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Nagasaki University Graduate School of Biomedical Sciences
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Home > Research > Theme 2

Theme 2
Molecular, Cellular and Behavioral Sciences of Opioids and Their Receptors
1. Topics
Prof. Ueda started opioid science from 1975, the year enkephalins were discivered by Hughes and Kosterlitz group. Since then Ueda has been working on opioid science in many ways. He has experiences in purification of biologically active peptide (Kyotorphin), purification and functional analysis of opioid receptors, studies of molecular mechanisms of tolerance and dependence, and analgesic mechanisms for acute and chronic pain.


2. Recent Discoveries
From the electrophysiological studies using Xenopus oocytes, protein kinase C (PKC) is involved in the desensitization of opioid receptor function (UEDA et al., (1995) J. Neurosci. 15(11), 7485-7499). This study was further extended in in vivo study using peripheral analgesia, and in culture studies to see dynamin-regulated receptor endocytosis (UEDA et al., (2001) J. Neurosci. 21(9), 2967-2973.). In our hypothesis morphine stimulates opioid receptor, which in turn activates PKC, followed by phosphorylation and desensitization of opioid receptor. PKC phosphorylation of opioid receptor blocks the attack by G protein coupled receptor kinases (GRKs), which accelerate GPCR endocytosis through interactions with arrestin, clathrin and dynamin. Thus it is speculated that protein kinase C inhibitors may attenuate desensitization or acute tolerance to morphine.
We have more concerns on the molecular mechanisms of chronic morphine tolerance or addiction (dependence). Particularly we proposed a hypothesis that anti-opioid systems through nociceptin and NMDA receptors are involved in the development of the plasticity of neuronal networkings following chronic morphine treatments (UEDA et al., (2000) J. Neurosci. 20(20), 7640-7647; Inoue et al., (2003) J Neurosci.; 23(16) 6529-6536). These studies have been carried out with receptor knock-out mice. Recently we firstly demonstrated the locus-specific NMDA receptor rescue in mutant mice recovers morphine tolerance and dependence by use of electroporation technique. The editor of Nature Review Neuroscience gets interested in this study, and will introduce our study in this review journal in September, 2003.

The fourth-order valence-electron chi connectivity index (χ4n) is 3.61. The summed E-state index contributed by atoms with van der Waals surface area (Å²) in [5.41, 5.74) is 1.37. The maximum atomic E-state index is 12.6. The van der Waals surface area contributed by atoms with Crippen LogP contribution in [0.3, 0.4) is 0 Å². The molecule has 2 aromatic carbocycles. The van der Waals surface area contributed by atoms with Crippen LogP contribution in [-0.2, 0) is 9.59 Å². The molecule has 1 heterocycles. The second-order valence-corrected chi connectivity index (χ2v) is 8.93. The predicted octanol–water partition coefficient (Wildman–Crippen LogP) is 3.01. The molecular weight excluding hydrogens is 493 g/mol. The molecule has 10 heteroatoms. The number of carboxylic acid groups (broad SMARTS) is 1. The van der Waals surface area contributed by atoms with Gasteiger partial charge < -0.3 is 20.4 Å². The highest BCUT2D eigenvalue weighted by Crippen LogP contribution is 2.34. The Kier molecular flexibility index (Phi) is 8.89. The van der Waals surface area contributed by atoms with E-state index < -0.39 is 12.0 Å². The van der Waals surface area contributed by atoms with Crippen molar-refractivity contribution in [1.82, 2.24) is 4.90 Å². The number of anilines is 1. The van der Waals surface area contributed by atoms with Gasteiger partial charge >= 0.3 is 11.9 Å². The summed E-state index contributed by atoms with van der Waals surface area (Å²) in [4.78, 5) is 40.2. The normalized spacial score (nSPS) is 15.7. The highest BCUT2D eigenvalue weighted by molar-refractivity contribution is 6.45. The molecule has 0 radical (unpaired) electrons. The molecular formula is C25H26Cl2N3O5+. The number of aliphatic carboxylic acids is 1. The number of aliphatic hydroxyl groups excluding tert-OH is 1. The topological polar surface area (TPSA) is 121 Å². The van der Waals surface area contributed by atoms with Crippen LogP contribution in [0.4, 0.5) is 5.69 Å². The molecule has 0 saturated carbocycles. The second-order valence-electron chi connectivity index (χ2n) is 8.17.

Most recently, we also found that morphine induces significant changes in both morphology and gene expression of cultured microglia (Takayama and Ueda, 25, 430-5, 2005). Phosphoinositide 3-kinase gamma (PI3K gamma) activation and Rac activation following MOR and Gi/o activation by morphine are involved in chemotaxis, while indirect pathways through ERK1/2 phosphorylation induced by unknown growth factors generated through a MOR-mediated metalloprotease activation are linked to the enhanced BDNF gene expression. These findings many provide a new aspect of the molecular basis of mechanisms for morphine-tolerance and dependence through neuron-glia (astrocyte and microglia) interactions.
 
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